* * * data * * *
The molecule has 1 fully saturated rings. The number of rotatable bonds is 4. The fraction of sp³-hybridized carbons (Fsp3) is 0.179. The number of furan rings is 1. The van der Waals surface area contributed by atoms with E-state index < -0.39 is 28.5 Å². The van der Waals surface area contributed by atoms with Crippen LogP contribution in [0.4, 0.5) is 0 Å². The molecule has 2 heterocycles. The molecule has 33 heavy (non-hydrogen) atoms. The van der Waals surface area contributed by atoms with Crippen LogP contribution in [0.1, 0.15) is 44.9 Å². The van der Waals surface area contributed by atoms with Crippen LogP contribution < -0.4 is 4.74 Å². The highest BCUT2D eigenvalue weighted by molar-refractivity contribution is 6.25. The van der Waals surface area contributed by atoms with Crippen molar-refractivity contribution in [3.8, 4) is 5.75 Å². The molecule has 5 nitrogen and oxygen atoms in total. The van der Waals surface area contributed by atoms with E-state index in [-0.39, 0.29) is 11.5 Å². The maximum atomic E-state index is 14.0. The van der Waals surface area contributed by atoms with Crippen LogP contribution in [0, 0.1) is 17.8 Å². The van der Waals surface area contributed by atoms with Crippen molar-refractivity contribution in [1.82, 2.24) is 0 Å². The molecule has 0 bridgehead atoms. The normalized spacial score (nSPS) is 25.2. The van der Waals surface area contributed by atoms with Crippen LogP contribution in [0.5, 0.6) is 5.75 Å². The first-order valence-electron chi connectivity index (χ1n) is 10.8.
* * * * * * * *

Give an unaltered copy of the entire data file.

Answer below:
The molecule has 1 fully saturated rings. The number of rotatable bonds is 4. The fraction of sp³-hybridized carbons (Fsp3) is 0.179. The number of furan rings is 1. The van der Waals surface area contributed by atoms with E-state index < -0.39 is 28.5 Å². The van der Waals surface area contributed by atoms with Crippen LogP contribution in [0.4, 0.5) is 0 Å². The molecule has 2 heterocycles. The molecule has 33 heavy (non-hydrogen) atoms. The van der Waals surface area contributed by atoms with Crippen LogP contribution in [0.1, 0.15) is 44.9 Å². The van der Waals surface area contributed by atoms with Crippen LogP contribution < -0.4 is 4.74 Å². The highest BCUT2D eigenvalue weighted by molar-refractivity contribution is 6.25. The van der Waals surface area contributed by atoms with Crippen molar-refractivity contribution in [3.8, 4) is 5.75 Å². The molecule has 5 nitrogen and oxygen atoms in total. The van der Waals surface area contributed by atoms with E-state index in [-0.39, 0.29) is 11.5 Å². The maximum atomic E-state index is 14.0. The van der Waals surface area contributed by atoms with Crippen LogP contribution in [0, 0.1) is 17.8 Å². The van der Waals surface area contributed by atoms with Crippen molar-refractivity contribution in [1.82, 2.24) is 0 Å². The molecule has 0 bridgehead atoms. The normalized spacial score (nSPS) is 25.2. The van der Waals surface area contributed by atoms with Crippen LogP contribution in [0.5, 0.6) is 5.75 Å². The first-order valence-electron chi connectivity index (χ1n) is 10.8.